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Chapter 11. Layout with Styles > Structuring Your Pages

Structuring Your Pages

The whole point of using CSS is to separate the formatting and styling rules from the content of your page. This frees your page from rigid appearance directives and gives it the flexibility to work well in different browsers, platforms, media, and even print. Perhaps the most important aspect of a page to be styled with CSS is its structure. A reasonable, logical structure can be easily adapted for more than one kind of output device.

To structure your page

Divide logical sections of your document into div elements. In our example, we have a navigation division, that will hold the links to other pages on the site, a bg division that will contain a background image for the navigational area, and a content division that will contain the principal text and images. There is also a calendar division that will serve as a floating sidebar of upcoming events.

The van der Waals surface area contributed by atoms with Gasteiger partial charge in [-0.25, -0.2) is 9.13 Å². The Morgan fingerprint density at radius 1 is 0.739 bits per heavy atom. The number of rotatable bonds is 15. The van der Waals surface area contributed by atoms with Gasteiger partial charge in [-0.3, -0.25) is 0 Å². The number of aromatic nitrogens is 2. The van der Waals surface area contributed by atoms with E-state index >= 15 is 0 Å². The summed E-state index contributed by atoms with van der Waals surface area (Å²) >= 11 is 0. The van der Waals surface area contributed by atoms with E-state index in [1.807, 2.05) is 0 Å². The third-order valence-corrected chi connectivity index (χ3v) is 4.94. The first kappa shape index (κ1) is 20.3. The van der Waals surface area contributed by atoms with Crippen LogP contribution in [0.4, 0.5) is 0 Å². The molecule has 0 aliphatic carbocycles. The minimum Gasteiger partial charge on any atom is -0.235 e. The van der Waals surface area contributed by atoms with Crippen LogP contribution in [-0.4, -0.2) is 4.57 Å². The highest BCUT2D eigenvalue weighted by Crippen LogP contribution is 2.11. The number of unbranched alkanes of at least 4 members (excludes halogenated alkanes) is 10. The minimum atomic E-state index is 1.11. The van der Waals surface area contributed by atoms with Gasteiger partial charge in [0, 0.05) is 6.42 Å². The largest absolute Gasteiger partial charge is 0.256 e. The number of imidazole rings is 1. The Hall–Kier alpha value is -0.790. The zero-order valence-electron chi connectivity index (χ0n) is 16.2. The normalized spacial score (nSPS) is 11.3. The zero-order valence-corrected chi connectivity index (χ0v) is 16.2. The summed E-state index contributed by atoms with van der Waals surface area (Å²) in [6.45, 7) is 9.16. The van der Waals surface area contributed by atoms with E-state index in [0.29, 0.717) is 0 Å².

Put your div elements in an order that would make sense even if the CSS was not used, for example, a title at the top, followed by a table of contents, followed by the main content. While you can change the position of each element with CSS, the content will always be intelligible, regardless of the CSS. (The order depends on the situation, audience, and other factors. Think about how to keep the page useful even if the CSS layout is not used.)

Use header elements (h1, h2, etc.) consistently to identify and prioritize information on your page.

Use comments to identify different areas of your page and what they should contain.



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